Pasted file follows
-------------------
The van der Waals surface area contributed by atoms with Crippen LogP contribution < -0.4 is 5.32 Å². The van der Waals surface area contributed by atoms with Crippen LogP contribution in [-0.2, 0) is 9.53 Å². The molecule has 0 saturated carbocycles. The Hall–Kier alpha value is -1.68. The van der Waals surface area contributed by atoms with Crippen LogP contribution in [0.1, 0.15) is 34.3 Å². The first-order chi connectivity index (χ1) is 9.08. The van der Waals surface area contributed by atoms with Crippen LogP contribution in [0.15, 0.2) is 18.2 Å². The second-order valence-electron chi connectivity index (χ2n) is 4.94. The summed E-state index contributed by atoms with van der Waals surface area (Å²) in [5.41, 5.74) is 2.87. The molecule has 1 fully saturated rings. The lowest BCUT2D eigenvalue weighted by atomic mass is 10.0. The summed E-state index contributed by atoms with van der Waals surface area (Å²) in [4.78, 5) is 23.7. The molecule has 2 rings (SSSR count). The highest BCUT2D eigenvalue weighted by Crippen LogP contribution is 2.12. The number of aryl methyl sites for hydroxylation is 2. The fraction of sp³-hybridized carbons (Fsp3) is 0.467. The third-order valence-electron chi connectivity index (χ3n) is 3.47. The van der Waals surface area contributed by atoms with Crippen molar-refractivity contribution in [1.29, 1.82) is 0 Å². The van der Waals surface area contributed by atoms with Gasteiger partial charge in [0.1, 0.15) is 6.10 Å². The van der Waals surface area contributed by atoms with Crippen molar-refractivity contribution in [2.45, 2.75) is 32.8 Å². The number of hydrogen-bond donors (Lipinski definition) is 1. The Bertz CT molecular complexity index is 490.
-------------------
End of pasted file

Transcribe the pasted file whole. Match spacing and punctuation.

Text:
The van der Waals surface area contributed by atoms with Crippen LogP contribution < -0.4 is 5.32 Å². The van der Waals surface area contributed by atoms with Crippen LogP contribution in [-0.2, 0) is 9.53 Å². The molecule has 0 saturated carbocycles. The Hall–Kier alpha value is -1.68. The van der Waals surface area contributed by atoms with Crippen LogP contribution in [0.1, 0.15) is 34.3 Å². The first-order chi connectivity index (χ1) is 9.08. The van der Waals surface area contributed by atoms with Crippen LogP contribution in [0.15, 0.2) is 18.2 Å². The second-order valence-electron chi connectivity index (χ2n) is 4.94. The summed E-state index contributed by atoms with van der Waals surface area (Å²) in [5.41, 5.74) is 2.87. The molecule has 1 fully saturated rings. The lowest BCUT2D eigenvalue weighted by atomic mass is 10.0. The summed E-state index contributed by atoms with van der Waals surface area (Å²) in [4.78, 5) is 23.7. The molecule has 2 rings (SSSR count). The highest BCUT2D eigenvalue weighted by Crippen LogP contribution is 2.12. The number of aryl methyl sites for hydroxylation is 2. The fraction of sp³-hybridized carbons (Fsp3) is 0.467. The third-order valence-electron chi connectivity index (χ3n) is 3.47. The van der Waals surface area contributed by atoms with Crippen molar-refractivity contribution in [1.29, 1.82) is 0 Å². The van der Waals surface area contributed by atoms with Gasteiger partial charge in [0.1, 0.15) is 6.10 Å². The van der Waals surface area contributed by atoms with Crippen molar-refractivity contribution in [2.45, 2.75) is 32.8 Å². The number of hydrogen-bond donors (Lipinski definition) is 1. The Bertz CT molecular complexity index is 490.